Quantifying compromise

Yesterday the Government announced a “Freedom or Great Repeal Bill” to undo the worst excesses of Labour authoritarianism. If many of the policies therein seem familiar it’s because they seem to have been cherry-picked from the Freedom Bill that the Liberal Democrats put together for the Convention on Modern Liberty last year. After the publication of that Freedom Bill, the Conservatives were also heard to say they would repeal various Labour Acts of Parliament, though they were much less specific about which ones.

I thought it would be interesting to compare the contents of the Liberal Democrat Freedom Bill with the new Government’s version:

Liberal Democrat Freedom Bill Government “Freedom or Great Repeal Bill”
Scrap ID cards for everyone, including foreign nationals. Scrap the ID card scheme, the National Identity register, the next generation of biometric passports.
Ensure that there are no restrictions in the right to trial by jury for serious offences including fraud. Defend trial by jury.
Restore the right to protest in Parliament Square, at the heart of our democracy. Restore rights to non-violent protest.
Abolish the flawed control orders regime.
Renegotiate the unfair extradition treaty with the United States.
Restore the right to public assembly for more than two people.
Scrap the ContactPoint database of all children in Britain. Scrap the ContactPoint database.
Strengthen freedom of information by giving greater powers to the Information Commissioner and reducing exemptions. Extend the scope of the Freedom of Information Act to provide greater transparency.
Stop criminalising trespass.
Restore the public interest defence for whistleblowers.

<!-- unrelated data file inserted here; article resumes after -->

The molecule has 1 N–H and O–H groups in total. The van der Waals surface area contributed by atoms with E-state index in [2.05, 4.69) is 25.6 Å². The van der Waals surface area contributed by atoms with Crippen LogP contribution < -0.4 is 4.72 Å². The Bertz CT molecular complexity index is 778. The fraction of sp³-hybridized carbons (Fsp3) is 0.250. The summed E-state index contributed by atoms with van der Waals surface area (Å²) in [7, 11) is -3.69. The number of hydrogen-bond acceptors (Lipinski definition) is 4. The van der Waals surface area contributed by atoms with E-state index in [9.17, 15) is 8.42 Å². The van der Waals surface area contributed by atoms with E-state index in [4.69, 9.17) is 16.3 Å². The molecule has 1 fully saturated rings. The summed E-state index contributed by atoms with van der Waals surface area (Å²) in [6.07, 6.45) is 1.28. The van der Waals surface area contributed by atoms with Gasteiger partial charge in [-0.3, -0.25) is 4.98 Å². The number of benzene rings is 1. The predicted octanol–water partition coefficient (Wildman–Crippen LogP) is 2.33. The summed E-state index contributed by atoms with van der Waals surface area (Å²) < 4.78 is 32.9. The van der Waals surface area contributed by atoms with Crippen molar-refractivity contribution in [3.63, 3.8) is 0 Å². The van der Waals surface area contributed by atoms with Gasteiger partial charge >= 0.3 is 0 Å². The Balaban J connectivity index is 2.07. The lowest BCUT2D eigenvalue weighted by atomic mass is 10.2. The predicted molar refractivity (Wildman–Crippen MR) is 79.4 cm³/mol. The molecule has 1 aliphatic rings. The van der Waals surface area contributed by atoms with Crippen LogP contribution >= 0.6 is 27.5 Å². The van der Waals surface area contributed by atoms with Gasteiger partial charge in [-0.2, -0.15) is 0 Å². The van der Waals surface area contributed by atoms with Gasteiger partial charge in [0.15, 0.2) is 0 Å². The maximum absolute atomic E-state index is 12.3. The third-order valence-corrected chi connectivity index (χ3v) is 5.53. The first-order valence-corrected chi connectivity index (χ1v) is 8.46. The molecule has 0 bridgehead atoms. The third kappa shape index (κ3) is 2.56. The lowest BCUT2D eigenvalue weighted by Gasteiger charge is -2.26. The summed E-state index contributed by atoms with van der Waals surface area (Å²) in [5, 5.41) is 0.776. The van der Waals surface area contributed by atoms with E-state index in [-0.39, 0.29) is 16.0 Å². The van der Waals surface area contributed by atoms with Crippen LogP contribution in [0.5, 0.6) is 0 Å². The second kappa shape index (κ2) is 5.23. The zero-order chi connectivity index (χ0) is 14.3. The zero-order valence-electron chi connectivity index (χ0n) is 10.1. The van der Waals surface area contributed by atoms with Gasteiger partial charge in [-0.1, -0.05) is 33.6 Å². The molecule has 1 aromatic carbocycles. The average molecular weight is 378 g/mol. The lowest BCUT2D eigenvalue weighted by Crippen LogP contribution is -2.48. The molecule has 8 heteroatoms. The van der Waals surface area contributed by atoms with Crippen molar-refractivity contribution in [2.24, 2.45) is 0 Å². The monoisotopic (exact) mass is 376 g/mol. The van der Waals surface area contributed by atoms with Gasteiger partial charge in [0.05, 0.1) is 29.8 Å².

Prevent allegations of ‘bad character’ from being used in court.
Restore the right to silence when accused in court.
Prevent bailiffs from using force.
Restrict the use of surveillance powers to the investigation of serious crimes and stop councils snooping. Safeguards against the misuse of anti-terrorism legislation.
Restore the principle of double jeopardy in UK law.
Remove innocent people from the DNA database. Adopt the Scottish approach to stopping retention of innocent people’s DNA on the DNA database.
Reduce the maximum period of pre-charge detention to 14 days.
Scrap the ministerial veto which allowed the Government to block the release of Cabinet minutes relating to the Iraq war.
Require explicit parental consent for biometric information to be taken from children. Outlaw the finger-printing of children at school without parental permission.
Regulate CCTV following a Royal Commission on cameras. Further regulation of CCTV.
A review of libel laws to protect freedom of speech.
Ending of storage of internet and email records without good reason.
A new mechanism to prevent the proliferation of unnecessary new criminal offences.
End the detention of children for immigration purposes.

What do I conclude from this comparison? That the Government’s outline proposals are a massive step in the right direction however there is still more work to do.